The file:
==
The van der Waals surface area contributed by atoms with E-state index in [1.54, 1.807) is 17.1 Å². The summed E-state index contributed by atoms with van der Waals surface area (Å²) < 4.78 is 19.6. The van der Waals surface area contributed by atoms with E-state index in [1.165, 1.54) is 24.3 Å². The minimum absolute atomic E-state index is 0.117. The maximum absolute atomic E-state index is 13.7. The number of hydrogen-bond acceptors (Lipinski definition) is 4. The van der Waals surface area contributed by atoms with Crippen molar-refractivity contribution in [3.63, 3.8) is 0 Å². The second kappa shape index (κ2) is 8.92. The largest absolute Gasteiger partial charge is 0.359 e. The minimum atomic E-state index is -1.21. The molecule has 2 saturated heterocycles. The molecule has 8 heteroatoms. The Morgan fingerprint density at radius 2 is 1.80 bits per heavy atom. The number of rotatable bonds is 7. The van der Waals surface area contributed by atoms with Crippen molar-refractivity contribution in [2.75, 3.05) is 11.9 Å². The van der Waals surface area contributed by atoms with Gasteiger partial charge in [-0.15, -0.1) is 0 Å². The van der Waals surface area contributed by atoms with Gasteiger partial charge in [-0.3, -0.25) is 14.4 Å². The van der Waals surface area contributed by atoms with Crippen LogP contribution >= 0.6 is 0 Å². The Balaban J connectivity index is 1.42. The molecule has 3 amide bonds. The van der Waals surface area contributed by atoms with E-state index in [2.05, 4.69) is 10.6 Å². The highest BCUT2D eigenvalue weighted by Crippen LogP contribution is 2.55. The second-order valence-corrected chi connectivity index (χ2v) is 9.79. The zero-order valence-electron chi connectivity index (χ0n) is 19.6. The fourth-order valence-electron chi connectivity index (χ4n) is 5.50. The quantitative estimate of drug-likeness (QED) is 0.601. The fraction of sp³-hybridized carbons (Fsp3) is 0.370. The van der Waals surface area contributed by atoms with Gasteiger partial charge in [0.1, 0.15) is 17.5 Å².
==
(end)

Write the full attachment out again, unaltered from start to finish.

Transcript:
The van der Waals surface area contributed by atoms with E-state index in [1.54, 1.807) is 17.1 Å². The summed E-state index contributed by atoms with van der Waals surface area (Å²) < 4.78 is 19.6. The van der Waals surface area contributed by atoms with E-state index in [1.165, 1.54) is 24.3 Å². The minimum absolute atomic E-state index is 0.117. The maximum absolute atomic E-state index is 13.7. The number of hydrogen-bond acceptors (Lipinski definition) is 4. The van der Waals surface area contributed by atoms with Crippen molar-refractivity contribution in [3.63, 3.8) is 0 Å². The second kappa shape index (κ2) is 8.92. The largest absolute Gasteiger partial charge is 0.359 e. The minimum atomic E-state index is -1.21. The molecule has 2 saturated heterocycles. The molecule has 8 heteroatoms. The Morgan fingerprint density at radius 2 is 1.80 bits per heavy atom. The number of rotatable bonds is 7. The van der Waals surface area contributed by atoms with Crippen molar-refractivity contribution in [2.75, 3.05) is 11.9 Å². The van der Waals surface area contributed by atoms with Gasteiger partial charge in [-0.15, -0.1) is 0 Å². The van der Waals surface area contributed by atoms with Gasteiger partial charge in [-0.3, -0.25) is 14.4 Å². The van der Waals surface area contributed by atoms with Crippen LogP contribution >= 0.6 is 0 Å². The Balaban J connectivity index is 1.42. The molecule has 3 amide bonds. The van der Waals surface area contributed by atoms with E-state index in [2.05, 4.69) is 10.6 Å². The highest BCUT2D eigenvalue weighted by Crippen LogP contribution is 2.55. The second-order valence-corrected chi connectivity index (χ2v) is 9.79. The zero-order valence-electron chi connectivity index (χ0n) is 19.6. The fourth-order valence-electron chi connectivity index (χ4n) is 5.50. The quantitative estimate of drug-likeness (QED) is 0.601. The fraction of sp³-hybridized carbons (Fsp3) is 0.370. The van der Waals surface area contributed by atoms with Gasteiger partial charge in [0.1, 0.15) is 17.5 Å².